House-Hunting: the Mobay Edition

Finding somewhere to live is hard, whether you’re in university, freshly graduated or bouncing around with three kids and a stable career. Fortunately or unfortunately house hunting is something I love to do (is that weird? It’s probably weird), and I’ve picked up a few lessons over the years that I think can be useful to my fellow 20-something Montegonians (all five of you who read this blog, if so much).

I only hope that this two-part series will make wading into the waters of independent living a little less scary, and that it will be a guidepost along a path that can be confusing and muddled. If it’s not time for you to leave the nest for one reason or another, that’s okay. Work hard and save. Living with parents is by far the cheapest option – no rent, free food and your mom will probably do your laundry too. But if you absolutely have to get out there on your own, then maybe this little blog will help you do it.

General rules:
  • Be prepared to pay at least two month’s worth of rent up front (sometimes three). This is the rent for your first month plus a security deposit in case you ruin the place and don’t pay bills.
  • Take everything with a grain of salt. I’ve been told an apartment was on Brandon Hill and after following the directions ended up, disgruntled, in the middle of Farm Heights.
  • If it sounds too good to be true, it definitely is. Look for the catch.
  • Read that rental agreement cover to cover. Get any promises to fix things in writing before you sign. Document any pre-existing damage and make sure the landlord knows about it.

Once you’re ready with that rent money and a healthy dose of skepticism, it’s time to plot your game plan.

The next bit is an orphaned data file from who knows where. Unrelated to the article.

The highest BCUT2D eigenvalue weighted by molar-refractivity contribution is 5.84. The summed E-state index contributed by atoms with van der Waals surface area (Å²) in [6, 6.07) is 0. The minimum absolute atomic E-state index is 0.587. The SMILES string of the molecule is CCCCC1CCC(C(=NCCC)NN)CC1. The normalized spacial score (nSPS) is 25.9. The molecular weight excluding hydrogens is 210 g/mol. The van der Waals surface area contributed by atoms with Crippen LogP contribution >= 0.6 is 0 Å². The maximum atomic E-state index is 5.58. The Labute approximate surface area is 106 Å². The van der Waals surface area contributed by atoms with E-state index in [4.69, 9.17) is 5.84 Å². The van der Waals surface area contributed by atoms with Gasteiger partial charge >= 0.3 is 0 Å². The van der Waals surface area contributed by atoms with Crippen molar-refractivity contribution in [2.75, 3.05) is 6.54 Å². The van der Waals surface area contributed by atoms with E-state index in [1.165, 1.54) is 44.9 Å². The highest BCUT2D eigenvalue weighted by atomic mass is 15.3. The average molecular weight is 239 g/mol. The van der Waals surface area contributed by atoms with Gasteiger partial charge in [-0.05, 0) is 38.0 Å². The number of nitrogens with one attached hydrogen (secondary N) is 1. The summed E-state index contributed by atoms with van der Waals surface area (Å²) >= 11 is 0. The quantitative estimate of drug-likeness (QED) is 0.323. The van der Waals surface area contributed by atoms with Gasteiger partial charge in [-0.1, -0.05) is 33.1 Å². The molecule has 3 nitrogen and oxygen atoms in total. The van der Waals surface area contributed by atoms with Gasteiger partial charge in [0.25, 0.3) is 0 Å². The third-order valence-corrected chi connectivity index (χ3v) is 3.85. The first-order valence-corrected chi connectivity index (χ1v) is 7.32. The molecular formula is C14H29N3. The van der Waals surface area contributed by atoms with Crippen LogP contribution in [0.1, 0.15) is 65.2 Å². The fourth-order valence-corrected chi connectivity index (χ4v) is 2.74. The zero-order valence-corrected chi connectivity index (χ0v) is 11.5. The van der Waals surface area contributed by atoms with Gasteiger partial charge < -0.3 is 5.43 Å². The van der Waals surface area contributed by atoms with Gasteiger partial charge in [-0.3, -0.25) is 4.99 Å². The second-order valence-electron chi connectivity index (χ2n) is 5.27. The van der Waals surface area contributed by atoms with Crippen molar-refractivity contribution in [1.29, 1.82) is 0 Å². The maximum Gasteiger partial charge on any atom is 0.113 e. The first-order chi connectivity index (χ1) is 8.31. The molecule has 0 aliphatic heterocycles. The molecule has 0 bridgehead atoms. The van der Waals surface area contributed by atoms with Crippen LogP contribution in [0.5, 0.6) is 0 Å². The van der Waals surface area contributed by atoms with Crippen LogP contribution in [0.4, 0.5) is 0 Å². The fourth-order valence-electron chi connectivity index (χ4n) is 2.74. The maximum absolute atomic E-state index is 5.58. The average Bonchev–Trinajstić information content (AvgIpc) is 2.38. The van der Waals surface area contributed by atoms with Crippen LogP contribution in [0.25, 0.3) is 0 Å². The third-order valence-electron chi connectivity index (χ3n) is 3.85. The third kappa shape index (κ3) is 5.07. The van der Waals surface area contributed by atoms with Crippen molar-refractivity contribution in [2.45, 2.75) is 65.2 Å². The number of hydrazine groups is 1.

Pick an area and know your budget

The first step is to know how much money you can feasibly spend on rent. Be realistic here not ambitious. One of the awesome things about Montego Bay is that you can find a home for any budget, especially if you’re flexible. If you’ve only got $10,000 to spare you can still find a place to live. It will probably be a shoe-box but it will be your shoe-box.

A good rule of thumb is that your budget for rent and household expenses shouldn’t exceed 30% of your total income. Like the pirate code, this is more of a guideline. To find a more exact number, once you’ve figured out 30% of your monthly salary go ahead and subtract an estimate for your utility bills (if not included in the rent) and any associated costs of the rental home like maintenance fees and such.

Once you know what your budget looks like, go ahead and pick an area (or a few) where you’d like to live. Bear in mind that location is everything in real estate and nice areas usually come with really nice price tags. There are ways around this, like smaller homes in uptown areas, or sharing common spaces. Which brings me to my next piece of advice. . .